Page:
This may shock regular readers, given the extraordinary breadth of my wisdom in almost all areas of life, but I really don’t get the world financial system. Generally, it seems to make a lot of fairly unpleasant, money-obsessed people even richer than they already are, and far richer than they could ever need to be. But then, occasionally, it goes utterly pear-shaped in a matter of days, and the very same people start tearing their hair out and donning sackcloth and ashes. Zegna sackcloth, of course, but sackcloth nevertheless.
The collapse of Lehman Brothers this week made me remember a slightly less high-profile fraternal financial failure, that of the Leyland Brothers. And more specifically, their World, a theme park up north of Newcastle. As with Lehman, it failed partly because of dodgy loans, or at least one dodgy loan – theirs. The one-time TV stars couldn’t make their repayments in that early 90s “recession we had to have”, so had to turn the place over to the Commonwealth Bank. Lehman Brothers lasted for 150 years, but Leyland Brothers World only lasted 18 months.
And yet its memory lives on to this day because of its major attraction, a one-fortieth scale model of Uluru made out of red-painted cement. All those who pass turn their heads to laugh briefly at it before continuing on towards Coffs Harbour, and those few of us who recall the Brothers and their World reflect with a little wry amusement, tinged with not inconsiderable pathos, on the enormous folly of sinking your life savings into a massive concrete model of Ayers Rock.
As the largest bankruptcy in US history, Lehman Brothers’ failure in similarly difficult times is more newsworthy than the collapse of Leyland Brothers World. But while their renenue may have been $59 billion in 2007, what do they have to show for their century and a half? Not so much as a giant concrete Ayers’ Rock. All they’ve done is shuffle money around. Generally they did this fairly well, and were compensated obscenely for it. This year, they did so very badly, and the firm went under.
Really, it’s hard to have much sympathy for anyone who works there, except for perhaps the cleaners. The bankers who were responsible will have fat savings to see them through, and perhaps use their enforced break for a round-the-world trip or something. But the maintenance staff, who are never responsible, are always the ones who suffer most when things go belly-up.
I don’t really know that many of us ever sat down and explicitly agreed to these terms of this deal, but capitalist economies are essentially casinos. Egomaniac businessmen such as the new Leader of the Opposition convince themselves that they’re brilliant, and their famous firms are unsinkable, but there is no profit without risk, and sometimes your number comes up. Look at the ancient Barings Bank, banker to the British monarchy, which was sunk by one young idiot in the Singapore office. And really, if you meet a few young bankers, you will know that in that profession, idiots are not exactly in short supply.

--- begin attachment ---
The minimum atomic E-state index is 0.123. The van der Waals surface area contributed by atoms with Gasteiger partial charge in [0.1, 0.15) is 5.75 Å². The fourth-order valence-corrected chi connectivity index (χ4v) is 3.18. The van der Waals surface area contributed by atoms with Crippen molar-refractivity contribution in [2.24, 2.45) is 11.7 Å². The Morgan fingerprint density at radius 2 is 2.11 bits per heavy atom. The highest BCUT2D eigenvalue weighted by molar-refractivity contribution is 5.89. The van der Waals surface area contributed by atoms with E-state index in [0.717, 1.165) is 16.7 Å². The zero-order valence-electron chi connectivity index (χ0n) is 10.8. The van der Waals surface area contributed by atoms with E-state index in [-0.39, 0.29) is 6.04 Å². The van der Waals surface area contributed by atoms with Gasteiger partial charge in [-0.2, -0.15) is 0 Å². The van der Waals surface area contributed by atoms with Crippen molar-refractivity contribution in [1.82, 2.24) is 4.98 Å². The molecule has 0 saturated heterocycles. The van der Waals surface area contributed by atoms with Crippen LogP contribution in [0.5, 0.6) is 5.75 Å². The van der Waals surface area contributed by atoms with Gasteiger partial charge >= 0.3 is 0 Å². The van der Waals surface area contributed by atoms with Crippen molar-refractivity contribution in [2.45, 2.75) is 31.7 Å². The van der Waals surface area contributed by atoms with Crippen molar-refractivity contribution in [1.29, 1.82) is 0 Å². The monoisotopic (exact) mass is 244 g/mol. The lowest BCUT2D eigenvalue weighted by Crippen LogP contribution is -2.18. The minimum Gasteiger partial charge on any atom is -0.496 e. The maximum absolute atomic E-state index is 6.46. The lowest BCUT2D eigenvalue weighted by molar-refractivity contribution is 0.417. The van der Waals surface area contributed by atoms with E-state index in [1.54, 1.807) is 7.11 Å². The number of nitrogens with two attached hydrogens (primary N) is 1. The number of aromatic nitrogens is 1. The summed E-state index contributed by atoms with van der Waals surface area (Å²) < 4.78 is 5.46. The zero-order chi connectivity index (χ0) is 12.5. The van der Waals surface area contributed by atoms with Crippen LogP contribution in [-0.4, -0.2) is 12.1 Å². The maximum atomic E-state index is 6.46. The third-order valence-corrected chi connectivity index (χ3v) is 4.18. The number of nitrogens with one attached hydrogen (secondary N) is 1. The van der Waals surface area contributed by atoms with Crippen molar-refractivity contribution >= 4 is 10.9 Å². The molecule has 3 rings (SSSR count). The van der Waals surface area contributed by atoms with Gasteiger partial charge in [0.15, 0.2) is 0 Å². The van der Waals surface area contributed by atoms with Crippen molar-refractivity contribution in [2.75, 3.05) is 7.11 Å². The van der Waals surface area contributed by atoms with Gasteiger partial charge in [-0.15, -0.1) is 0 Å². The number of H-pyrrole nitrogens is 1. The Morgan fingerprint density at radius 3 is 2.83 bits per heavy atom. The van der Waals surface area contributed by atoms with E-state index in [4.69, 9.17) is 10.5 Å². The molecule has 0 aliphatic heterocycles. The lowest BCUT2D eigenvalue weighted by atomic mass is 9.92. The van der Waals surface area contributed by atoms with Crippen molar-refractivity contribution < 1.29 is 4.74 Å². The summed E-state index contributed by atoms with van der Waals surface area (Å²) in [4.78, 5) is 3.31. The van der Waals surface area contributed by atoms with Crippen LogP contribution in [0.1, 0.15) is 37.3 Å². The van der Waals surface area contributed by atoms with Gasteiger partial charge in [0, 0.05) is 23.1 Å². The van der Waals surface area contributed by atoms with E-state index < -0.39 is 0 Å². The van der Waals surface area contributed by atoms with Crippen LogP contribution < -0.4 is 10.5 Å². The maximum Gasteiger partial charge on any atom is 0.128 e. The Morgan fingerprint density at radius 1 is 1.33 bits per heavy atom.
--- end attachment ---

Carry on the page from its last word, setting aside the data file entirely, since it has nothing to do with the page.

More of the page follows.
I’m glad that Lehman Brothers was allowed to founder, because those are the rules of the game. And if any of our local equivalents do the same, I won’t have much sympathy. Especially if Macquarie Bank fails, as predicted by one analyst last week. Because really, what did Macquarie ever do for any of us other than toll the living daylights out of us?
I don’t own a single share in a publicly listed company because I’m scared of days like last Thursday, when the market slumps unexpectedly as all the supposedly ice-cold, ultra-rational traders run around like headless chooks selling everything. Then in a day or two, everyone calms down, and it bounces back. What kind of way is that to run a world economy.
At least when you invest in property, you get a place that can keep the rain off your head. And a space in which you can actually have a modest chance at happiness. I don’t see anyone getting much joy out of their share certificates. Which are essentially scratchies, only without even a cheesy illustration of a cartoon cat on them.
So when I’m a poor ancient writer, and I’m joined in the soup kitchen queue by poor ancient bankers who’ve been reduced to my level by the unpredictability of the world economy, I’ll take pleasure in pointing out that at least I’ll be survived by a bunch of columns in The Glebe, my legacy to future generations. But I doubt that 150 years of shuffling funds at Lehman Brothers have left much behind them at all.